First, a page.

10. Schectman and Plews-Ogan, 200639Physician perception of hospital safety and barriers to incident reportingSurvey studyTo analyse physicians' reporting behaviour and their barriers to hospital incident reporting; to assess which changes might improve incident reporting120 physicians (internal medicine)
11. Tamuz et al, 200440Defining and classifying medical error: lessons for patient safety reporting systemsSemistructured interviewsTo examine how the definition and classification of safety-related events influences the reporting of errors, the perceived incentives and disincentives for reporting, and the analysis as well as the organisational learning from event reporting data36 pharmacy staff members, 36 members of a patient care unit (nurses and physicians) and 14 key hospital administrators
12. Taylor et al, 200441Use of incident reports by physicians and nurses to document medical errors in paediatric patientsSurvey studyTo describe the proportion of perceived medical errors that were reported to IRS; to assess reasons for under-reporting and attitudes about potential interventions for increasing error reports74 physicians and 66 nurses caring for paediatric patients
13. Uribe et al, 200242Perceived barriers to medical error reporting: an exploratory investigationSurvey studyTo explore the factors influencing medical error reporting; to determine the factors' likelihood to act as barriers and to be modified through the implementation of new policies or strategies56 physicians (internal medicine and surgery) and 66 nurses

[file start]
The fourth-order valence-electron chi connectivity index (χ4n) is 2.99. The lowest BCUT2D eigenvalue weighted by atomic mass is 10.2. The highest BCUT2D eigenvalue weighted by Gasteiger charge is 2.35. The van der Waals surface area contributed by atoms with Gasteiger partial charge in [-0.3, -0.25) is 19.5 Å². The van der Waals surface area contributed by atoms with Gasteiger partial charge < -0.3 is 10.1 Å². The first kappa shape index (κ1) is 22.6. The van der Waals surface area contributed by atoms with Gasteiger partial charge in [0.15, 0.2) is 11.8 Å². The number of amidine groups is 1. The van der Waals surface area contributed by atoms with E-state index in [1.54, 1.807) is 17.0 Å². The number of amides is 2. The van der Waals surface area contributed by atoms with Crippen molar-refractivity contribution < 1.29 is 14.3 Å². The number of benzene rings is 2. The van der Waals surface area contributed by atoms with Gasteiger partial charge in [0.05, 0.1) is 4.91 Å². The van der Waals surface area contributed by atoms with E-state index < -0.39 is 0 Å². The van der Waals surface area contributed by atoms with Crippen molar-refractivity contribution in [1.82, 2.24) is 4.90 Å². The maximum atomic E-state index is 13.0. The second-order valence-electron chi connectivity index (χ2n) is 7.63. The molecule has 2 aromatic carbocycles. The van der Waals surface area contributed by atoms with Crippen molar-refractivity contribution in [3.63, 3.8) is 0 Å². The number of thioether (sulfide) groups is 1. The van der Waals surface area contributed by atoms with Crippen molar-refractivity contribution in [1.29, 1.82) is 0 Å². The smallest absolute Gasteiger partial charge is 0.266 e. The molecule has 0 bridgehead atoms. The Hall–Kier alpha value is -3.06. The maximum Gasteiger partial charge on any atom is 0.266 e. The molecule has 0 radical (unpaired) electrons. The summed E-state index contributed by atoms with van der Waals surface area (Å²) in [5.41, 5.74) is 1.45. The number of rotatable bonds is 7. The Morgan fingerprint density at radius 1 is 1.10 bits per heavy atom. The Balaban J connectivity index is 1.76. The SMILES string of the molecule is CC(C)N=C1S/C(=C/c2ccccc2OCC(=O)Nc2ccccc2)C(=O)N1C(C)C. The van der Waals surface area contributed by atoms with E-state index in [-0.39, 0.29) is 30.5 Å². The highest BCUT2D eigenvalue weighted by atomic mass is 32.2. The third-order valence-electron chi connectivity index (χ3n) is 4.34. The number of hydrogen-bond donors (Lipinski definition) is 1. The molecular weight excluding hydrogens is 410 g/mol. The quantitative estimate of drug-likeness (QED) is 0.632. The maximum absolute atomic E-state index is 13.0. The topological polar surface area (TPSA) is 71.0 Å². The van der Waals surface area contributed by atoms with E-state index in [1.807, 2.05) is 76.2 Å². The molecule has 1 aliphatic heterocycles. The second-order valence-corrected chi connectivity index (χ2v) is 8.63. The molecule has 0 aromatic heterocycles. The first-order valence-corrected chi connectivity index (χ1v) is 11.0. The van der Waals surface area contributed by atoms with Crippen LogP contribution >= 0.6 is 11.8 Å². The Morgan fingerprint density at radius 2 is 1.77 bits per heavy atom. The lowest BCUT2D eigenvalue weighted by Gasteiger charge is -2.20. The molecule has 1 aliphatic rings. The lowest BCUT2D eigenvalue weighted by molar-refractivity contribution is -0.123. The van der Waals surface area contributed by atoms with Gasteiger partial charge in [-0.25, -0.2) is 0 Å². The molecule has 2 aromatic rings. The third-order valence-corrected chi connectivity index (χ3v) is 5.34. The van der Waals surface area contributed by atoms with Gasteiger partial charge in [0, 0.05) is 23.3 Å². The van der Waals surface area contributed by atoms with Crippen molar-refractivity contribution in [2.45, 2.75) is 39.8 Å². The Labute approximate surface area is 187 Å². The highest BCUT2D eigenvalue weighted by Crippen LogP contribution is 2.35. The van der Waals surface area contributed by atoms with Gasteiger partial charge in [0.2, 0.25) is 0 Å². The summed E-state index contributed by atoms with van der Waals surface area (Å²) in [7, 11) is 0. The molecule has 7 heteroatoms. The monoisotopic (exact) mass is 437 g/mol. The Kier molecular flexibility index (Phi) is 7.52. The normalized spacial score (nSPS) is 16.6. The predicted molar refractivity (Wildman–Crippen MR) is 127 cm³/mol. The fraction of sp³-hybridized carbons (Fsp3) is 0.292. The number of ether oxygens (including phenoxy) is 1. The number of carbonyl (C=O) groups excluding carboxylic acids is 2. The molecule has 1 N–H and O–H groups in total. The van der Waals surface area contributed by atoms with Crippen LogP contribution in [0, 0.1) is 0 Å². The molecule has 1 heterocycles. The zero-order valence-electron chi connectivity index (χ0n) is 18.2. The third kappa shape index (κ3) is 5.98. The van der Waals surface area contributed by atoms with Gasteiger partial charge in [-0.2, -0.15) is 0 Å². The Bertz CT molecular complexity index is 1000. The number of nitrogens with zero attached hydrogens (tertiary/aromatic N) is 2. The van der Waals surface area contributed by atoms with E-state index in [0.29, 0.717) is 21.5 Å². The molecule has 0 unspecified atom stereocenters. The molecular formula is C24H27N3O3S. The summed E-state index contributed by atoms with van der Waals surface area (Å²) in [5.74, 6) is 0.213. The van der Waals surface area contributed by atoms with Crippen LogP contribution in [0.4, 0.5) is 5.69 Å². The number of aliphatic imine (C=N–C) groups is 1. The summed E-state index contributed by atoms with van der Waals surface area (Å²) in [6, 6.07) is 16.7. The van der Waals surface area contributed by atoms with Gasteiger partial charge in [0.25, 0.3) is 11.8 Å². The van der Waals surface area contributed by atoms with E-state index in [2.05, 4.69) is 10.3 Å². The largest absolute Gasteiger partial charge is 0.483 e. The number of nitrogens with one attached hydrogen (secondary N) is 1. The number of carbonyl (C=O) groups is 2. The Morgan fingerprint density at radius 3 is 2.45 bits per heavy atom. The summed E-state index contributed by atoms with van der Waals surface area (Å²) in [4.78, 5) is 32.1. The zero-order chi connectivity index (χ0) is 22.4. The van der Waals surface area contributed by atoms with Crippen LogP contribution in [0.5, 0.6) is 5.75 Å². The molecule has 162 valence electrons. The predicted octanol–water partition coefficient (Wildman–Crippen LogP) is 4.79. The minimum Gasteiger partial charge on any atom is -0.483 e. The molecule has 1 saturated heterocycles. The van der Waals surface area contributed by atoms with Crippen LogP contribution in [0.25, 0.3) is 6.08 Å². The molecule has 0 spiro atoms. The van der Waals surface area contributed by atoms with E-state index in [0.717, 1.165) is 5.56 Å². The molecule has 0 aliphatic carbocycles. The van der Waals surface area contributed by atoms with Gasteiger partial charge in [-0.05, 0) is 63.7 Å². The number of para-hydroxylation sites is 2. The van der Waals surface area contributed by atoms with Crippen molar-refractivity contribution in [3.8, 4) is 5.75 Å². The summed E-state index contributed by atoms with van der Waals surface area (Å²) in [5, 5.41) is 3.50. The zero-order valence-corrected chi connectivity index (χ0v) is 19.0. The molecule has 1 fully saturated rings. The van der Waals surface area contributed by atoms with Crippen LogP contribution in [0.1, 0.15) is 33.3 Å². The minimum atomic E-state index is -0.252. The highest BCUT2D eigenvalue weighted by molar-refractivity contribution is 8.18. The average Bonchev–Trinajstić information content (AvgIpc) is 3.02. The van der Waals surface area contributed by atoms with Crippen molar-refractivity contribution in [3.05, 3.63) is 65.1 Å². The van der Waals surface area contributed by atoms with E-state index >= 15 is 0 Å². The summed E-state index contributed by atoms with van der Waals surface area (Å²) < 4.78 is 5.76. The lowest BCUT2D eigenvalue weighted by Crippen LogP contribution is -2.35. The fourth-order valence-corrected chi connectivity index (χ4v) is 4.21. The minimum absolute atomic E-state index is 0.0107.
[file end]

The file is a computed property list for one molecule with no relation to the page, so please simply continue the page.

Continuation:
14. Vincent et al, 199947Reasons for not reporting adverse incidents: an empirical studySurvey studyTo assess (1) whether staff knows about the existence of IRS, (2) staff estimates of the likelihood to report 10 example obstetric incidents and (3) the attitudes towards 10 potential reasons for not reporting incidents42 obstetricians, 156 midwives (of two obstetric units)
15. Wakefield et al, 199644Perceived barriers in reporting medication administration errorsSurvey studyTo assess nurses' perceptions of the reasons why medication administration errors may not be reported1384 nurses of 24 acute care hospitals
16. Wakefield et al, 199910Understanding why medication administration errors may not be reportedSurvey studyTo develop an instrument to understand why medication administration errors may not be reported; to conduct, therefore, a confirmatory factor analysis to test a four-factor solution of reasons to not report errors and then to analyse results at the unit level1482 nurses from Iowa's acute care hospitals
17. Waring, 200545Beyond blame: cultural barriers to medical incident reporting28 semistructured interviewsTo assess physicians' attitudes towards incident reporting integrating cultural features of medical professionalism to move beyond the often cited notion of “blame culture”Three senior medical representatives and 25 specialist physicians
18. Wild and Bradley, 200546The gap between nurses and residents in a community hospital's error reporting systemSurvey studyTo assess knowledge and use of hospital's error reporting system, perceptions and attitudes towards reporting24 residents, 60 nursing staff
19. Wu et al, 20089Testing the technology acceptance model for evaluating healthcare professionals' intention to use an adverse event reporting systemSurvey studyTo examine what determines the acceptance of adverse event reporting systems by healthcare professionals in testing an extended technology acceptance model that integrates trust and management support290 health professionals from 144 hospitals